This material is protected by U.S. copyright law. Unauthorized reproduction is prohibited. To purchase quantity reprints, please e-mail reprints@ons.org or to request permission to reproduce multiple copies, please e-mail pubpermissions@ons.org.

 

August 2011, Supplement to Volume 15, Number 4

 

Editorial

Deborah K. Mayer, PhD, RN, AOCN®, FAAN—Editor

 

Progress Made in Myeloma Research Through Multiple

 

More than 60,000 people in the United States are survivors of multiple myeloma (National Cancer Institute [NCI], 2011). According to the NCI (2011), multiple myeloma is highly treatable but rarely curable. However, we have made tremendous progress in the treatment and control of this disease. The median survival of someone with multiple myeloma was about seven months before chemotherapy, which stretched to 24–30 months with chemotherapy. The median survival now is 45–60 months with further improvements due to the addition of newer therapies such as bortezomib, thalidomide, and lenalidomide, as well as pulse corticosteroids and stem cell transplantation. Although no one wants their expected lifespan to be measured in months, the change from 7 to 60 months over the past 20 years is a significant improvement. 

 

Part of that progress has been due to the work of a small group of people. Brian Novis had been diagnosed with multiple myeloma before he and Susie Novis married; she remembers that when she should have been picking out china and a wedding dress, she was instead searching for medical information for her fiancé. Along with her late husband Brian and a multiple myeloma specialist named Brian Durie, MD, Susie founded the International Myeloma Foundation (IMF) in 1990. The IMF has grown since then to become an organization that empowers patients through education, advances research to find a cure, and has become a role model for advocacy organizations. Today, IMF holds seminars in 15 countries, distributes more than 25,000 information packets each year in more than 13 languages, and has raised more than $60 million to support programs and research about this disease. The IMF now has more than 195,000 members in 113 countries around the world.

 

One of the instrumental activities of the IMF, supported with donations from a variety of pharmaceutical companies, was the development of the Nurse Leadership Board (NLB), which is made up of expert oncology nurses from the leading cancer centers treating patients with myeloma in the United States. The mission of the NLB is to develop broad recommendations for nursing care for patients with myeloma. The NLB has developed patient education sheets and nursing programs to advance the care of patients with myeloma. In June 2008, this group published their first supplement with the Clinical Journal of Oncology Nursing, which focused on managing side effects of the newer novel agents approved for use in this population. This current supplement represents their latest efforts in addressing common problems that can affect the quality of life in myeloma survivors. It is based on both existing evidence and the expert opinion of the NLB.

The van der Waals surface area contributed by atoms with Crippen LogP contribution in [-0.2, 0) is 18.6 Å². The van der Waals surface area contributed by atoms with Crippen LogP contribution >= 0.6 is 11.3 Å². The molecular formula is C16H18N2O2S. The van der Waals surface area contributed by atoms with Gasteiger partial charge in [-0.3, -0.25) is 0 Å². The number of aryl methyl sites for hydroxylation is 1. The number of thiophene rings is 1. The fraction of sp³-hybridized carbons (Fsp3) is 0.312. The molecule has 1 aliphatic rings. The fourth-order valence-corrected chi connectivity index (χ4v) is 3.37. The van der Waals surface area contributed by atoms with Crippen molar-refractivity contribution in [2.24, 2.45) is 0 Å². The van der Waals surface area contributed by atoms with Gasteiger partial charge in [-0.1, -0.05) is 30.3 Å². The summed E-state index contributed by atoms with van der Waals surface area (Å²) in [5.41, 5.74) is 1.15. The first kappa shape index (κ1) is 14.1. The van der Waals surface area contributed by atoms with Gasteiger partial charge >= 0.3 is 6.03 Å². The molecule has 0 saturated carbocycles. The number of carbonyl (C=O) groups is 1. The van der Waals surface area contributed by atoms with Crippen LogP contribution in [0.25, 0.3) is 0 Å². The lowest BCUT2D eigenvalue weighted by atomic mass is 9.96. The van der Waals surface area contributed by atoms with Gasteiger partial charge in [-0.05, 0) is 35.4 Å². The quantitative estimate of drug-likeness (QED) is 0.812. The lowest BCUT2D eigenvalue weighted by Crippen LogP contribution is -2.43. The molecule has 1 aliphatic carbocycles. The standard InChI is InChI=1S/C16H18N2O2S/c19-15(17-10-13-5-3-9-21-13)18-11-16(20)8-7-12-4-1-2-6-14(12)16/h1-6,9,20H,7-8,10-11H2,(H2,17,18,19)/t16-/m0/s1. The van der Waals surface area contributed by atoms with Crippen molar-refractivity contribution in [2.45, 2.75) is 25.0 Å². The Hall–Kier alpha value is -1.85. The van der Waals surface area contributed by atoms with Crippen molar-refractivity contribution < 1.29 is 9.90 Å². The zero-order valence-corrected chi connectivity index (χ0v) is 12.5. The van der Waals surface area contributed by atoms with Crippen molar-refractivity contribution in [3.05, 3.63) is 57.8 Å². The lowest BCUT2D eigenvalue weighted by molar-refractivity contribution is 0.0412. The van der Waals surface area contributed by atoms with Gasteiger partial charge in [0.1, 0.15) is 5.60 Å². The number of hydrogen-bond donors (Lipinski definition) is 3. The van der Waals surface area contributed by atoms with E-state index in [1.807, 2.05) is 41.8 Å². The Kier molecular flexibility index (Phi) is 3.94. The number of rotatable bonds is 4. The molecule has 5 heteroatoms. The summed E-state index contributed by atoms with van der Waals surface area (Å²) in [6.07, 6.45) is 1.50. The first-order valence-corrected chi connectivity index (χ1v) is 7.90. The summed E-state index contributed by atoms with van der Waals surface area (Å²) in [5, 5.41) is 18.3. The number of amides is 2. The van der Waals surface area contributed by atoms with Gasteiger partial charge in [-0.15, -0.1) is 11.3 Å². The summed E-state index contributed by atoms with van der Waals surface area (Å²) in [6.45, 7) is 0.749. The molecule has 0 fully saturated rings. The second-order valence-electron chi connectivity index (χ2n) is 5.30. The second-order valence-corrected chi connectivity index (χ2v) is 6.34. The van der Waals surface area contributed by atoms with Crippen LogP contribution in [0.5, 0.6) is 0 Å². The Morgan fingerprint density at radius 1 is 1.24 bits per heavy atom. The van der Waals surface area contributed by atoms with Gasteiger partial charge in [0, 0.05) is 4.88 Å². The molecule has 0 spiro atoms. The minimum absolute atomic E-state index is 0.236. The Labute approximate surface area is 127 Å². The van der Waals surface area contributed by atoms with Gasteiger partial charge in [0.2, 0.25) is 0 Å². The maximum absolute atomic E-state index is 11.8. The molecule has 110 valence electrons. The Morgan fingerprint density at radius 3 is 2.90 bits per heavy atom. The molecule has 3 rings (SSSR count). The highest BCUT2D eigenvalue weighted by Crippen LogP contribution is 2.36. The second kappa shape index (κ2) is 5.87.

Depending on the type of practice you are in, you may or may not have taken care of someone with multiple myeloma. Regardless, this supplement has something to offer you as it identifies common problems facing cancer survivors. Many patients with cancer develop bone metastases, experience sexual dysfunction, or need a plan focusing on health promotion. Your patients will benefit from the recommendations in this supplement.

 

As Margaret Mead said, “Never doubt that a small group of thoughtful, committed citizens can change the world. Indeed, it is the only thing that ever has.” The story of the IMF and the NLB is one of the impact of just such a group.

 

Reference

 

National Cancer Institute. (2011). Multiple myeloma/other plasma cell neoplasms. Retrieved from http://www.cancer.gov/cancertopics/types/myeloma. This material is protected by U.S. copyright law. Unauthorized reproduction is prohibited. To purchase quantity reprints, please e-mail reprints@ons.org or to request permission to reproduce multiple copies, please e-mail pubpermissions@ons.org.

 

The author takes full responsibility for the content of this article. No financial relationships relevant to the content of this article have been disclosed by the editorial staff

 

Author Contact: Deborah K. Mayer, PhD, RN, AOCN®, FAAN, can be reached at CJONEditor@ons.org.

 

http://dx.doi.org/10.1188/11.CJON.S1.4